Not Fully Unlimited Calling and Internet: Comwave Networks agrees to pay $300,000 for making false or misleading representations
Telephone and Internet provider Comwave Networks Inc. of Toronto has agreed to pay an administrative penalty of $300,000 for false or misleading representations. Acting under the civil deceptive marketing practices provisions of the Competition Act, the Competition Bureau investigated Comwave and found that Comwave had misrepresented the charges consumers would face for telecommunications services. It also found that claims of unlimited calling and Internet were not actually true in that those services in fact were subject to usage caps. Comwave and the Bureau agreed to a Consent Agreement, which was filed with the Canadian Competition Tribunal on September 13, 2016.
We previously wrote about Why Car Rentals Cost More Than Advertised: Avis And Budget Taken To Task By Competition Bureau and how Avis And Budget Agree To Pay $3m To Settle Drip Pricing Case. In those cases, the Bureau concluded that, when non-optional fees were added to advertised car rental rates, it was impossible to attain the advertised price when it came time to pay. Avis and Budget agreed to settle on the basis of an administrative monetary penalty and a promise to change their ways.
Comwave’s television advertising is axed on its “Stand Up to the Big Guys” (i.e., Bell and Rogers) and “Fight For Your Right To Save” campaigns. One of its spokespeople is a former National Hockey League player known as a “tough guy” who urges consumers to stand up to the Big Guys by switching to Comwave (just as he stood up to the bigger hockey players during his hockey career). It seems as though the Bureau concluded that some of the representations being made were not entirely accurate.
There were three areas of concern:
- Non-Optional Fees: The Bureau concluded that Comwave’s advertisements misrepresented the charges consumers would face for telecommunications services when additional non-optional fees were added to the advertised price. Comwave had in fact disclosed additional fees during the sign-up process, which it believed was adequate disclosure. The Bureau disagreed: the disclaimers during the sign-up process did not alter a consumer’s general impression of what they would pay as conveyed by the advertising.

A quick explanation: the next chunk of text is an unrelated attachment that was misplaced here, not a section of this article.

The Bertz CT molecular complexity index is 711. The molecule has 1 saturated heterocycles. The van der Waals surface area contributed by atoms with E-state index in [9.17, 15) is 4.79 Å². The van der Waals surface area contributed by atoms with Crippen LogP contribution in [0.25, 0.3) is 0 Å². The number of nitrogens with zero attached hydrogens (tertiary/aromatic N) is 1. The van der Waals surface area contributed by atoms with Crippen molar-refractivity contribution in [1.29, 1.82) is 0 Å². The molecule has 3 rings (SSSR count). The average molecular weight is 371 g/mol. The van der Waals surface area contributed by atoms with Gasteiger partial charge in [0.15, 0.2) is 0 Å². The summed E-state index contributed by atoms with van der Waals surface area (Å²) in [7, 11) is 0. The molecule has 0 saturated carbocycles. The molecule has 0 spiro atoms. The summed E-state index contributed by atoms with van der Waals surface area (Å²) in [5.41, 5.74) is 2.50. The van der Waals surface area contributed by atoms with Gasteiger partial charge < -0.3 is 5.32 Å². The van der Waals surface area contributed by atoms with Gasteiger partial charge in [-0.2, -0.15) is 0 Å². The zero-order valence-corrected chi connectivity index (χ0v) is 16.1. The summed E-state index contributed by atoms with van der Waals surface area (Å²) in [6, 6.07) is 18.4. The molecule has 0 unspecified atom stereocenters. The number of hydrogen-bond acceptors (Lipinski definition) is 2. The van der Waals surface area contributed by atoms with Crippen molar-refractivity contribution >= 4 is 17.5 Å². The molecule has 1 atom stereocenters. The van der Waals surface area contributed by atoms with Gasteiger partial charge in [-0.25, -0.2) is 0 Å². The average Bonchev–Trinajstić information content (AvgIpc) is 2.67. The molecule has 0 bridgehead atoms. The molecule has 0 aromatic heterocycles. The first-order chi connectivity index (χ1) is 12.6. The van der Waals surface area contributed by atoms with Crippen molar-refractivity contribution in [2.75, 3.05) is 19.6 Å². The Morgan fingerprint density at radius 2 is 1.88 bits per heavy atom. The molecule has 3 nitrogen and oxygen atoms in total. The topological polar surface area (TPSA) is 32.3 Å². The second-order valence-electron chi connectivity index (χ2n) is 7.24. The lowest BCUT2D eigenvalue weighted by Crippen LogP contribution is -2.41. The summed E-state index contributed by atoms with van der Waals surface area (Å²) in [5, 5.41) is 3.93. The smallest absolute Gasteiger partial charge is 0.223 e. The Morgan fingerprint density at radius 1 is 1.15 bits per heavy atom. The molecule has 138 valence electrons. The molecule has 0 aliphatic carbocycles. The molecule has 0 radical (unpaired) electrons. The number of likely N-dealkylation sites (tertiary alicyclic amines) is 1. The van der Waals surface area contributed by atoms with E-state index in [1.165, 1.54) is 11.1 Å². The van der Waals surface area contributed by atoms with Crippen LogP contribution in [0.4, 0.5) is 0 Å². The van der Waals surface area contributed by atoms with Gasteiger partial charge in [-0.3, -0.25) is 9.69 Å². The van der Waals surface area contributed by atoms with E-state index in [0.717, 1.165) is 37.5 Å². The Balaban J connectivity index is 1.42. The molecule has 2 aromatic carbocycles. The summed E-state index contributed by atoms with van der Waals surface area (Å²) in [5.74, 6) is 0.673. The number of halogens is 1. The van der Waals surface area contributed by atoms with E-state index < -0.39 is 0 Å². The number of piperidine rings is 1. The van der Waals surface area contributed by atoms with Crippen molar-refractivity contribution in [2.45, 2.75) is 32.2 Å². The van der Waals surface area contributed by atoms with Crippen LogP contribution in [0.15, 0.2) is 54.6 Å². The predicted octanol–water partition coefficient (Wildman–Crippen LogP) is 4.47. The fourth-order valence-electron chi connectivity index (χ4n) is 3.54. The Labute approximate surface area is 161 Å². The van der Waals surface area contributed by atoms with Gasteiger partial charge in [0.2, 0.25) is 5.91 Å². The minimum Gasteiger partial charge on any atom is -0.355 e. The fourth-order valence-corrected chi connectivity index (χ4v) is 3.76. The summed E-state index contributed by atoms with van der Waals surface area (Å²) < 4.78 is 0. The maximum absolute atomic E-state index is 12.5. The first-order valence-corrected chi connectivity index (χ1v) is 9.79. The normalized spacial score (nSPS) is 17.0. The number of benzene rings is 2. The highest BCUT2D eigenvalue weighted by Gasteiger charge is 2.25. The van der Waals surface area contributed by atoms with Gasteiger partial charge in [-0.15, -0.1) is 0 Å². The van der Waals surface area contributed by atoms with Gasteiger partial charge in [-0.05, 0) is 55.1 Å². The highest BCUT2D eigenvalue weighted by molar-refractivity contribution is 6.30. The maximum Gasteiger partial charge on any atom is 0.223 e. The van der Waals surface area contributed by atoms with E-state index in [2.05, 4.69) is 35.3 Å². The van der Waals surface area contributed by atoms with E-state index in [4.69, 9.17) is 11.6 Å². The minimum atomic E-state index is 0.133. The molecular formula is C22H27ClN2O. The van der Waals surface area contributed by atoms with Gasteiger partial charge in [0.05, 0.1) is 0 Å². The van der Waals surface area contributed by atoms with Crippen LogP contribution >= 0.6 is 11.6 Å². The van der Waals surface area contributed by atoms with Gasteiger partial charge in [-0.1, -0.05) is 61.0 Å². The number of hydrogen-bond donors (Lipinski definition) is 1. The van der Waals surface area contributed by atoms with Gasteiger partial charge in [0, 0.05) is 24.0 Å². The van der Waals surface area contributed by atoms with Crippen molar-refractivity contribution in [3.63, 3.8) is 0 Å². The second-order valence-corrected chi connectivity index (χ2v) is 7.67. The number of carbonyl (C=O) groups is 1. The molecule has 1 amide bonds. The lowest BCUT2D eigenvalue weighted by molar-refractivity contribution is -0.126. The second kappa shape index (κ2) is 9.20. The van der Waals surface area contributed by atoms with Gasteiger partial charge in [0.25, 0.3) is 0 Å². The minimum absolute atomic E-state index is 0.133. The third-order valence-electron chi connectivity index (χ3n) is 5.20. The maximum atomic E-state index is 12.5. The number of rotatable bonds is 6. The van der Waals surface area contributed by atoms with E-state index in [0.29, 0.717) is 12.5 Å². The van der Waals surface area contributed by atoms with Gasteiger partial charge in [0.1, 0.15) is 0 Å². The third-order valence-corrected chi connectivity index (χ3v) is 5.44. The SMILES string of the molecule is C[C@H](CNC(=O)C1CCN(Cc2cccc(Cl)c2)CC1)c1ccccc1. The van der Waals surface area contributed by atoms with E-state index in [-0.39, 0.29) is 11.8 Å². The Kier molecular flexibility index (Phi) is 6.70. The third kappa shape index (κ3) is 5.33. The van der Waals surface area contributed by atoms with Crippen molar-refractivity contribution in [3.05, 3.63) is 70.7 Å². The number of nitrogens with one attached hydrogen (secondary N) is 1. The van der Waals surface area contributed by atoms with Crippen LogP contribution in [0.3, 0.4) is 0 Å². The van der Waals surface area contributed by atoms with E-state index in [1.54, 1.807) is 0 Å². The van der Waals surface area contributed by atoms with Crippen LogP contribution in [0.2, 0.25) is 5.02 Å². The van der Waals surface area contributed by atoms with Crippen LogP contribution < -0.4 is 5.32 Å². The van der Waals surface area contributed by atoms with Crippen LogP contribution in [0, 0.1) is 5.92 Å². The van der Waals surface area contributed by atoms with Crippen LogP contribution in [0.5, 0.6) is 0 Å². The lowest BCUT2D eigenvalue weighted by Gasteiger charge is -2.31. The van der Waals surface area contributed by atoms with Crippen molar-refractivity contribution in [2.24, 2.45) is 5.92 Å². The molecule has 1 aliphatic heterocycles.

- Not Fully Unlimited Internet: Comwave’s representations about “unlimited” Internet services was also problematic. It offered such things as: ““Unlimited”, “No Caps on Downloads”, “limit free”, “enjoy everything the web has to offer without ever worrying about your data limit”, and “Now watch all the movies you want”. However, once consumers reached a certain amount of data per month, the Bureau concluded that Comwave effectively limited internet usage for consumers by significantly slowing download speeds, which ran against the general impression conveyed by Comwave’s advertising that Internet usage would in fact be unlimited and implicitly, accessible.
- Not Fully Unlimited Telephone Calls: The Bureau concluded that Comwave misrepresented its home phone services as “unlimited”, when in fact there were monthly caps on usage.
Although Comwave believed that it was adequately disclosing the above information to its clients, it has since ended the practices with which the Bureau took exception. In addition to the $300,000 penalty mentioned above, it will pay $60,000 towards the costs of the Bureau’s investigation as well as establish a corporate compliance program designed to help it avoid similar issues in the future.
Comwave previously raised the ire of another government agency – the Canadian Radio-television and Telecommunications Commission – for violating National Do Not Call telemarketing rules in 2013. It cooperated with the CRTC in that case just as it has with the Bureau in this case.
Takeaways For Business
Businesses should remember that when they advertise, “What the headline giveth, the fine print cannot taketh away.” The Competition Bureau has a list of Advertising Dos and Don’ts, one of which reads: “Do avoid fine print disclaimers. They often fail to change the general impression conveyed by an advertisement. If you do use them, make sure the overall impression created by the ad and the disclaimer is not misleading.”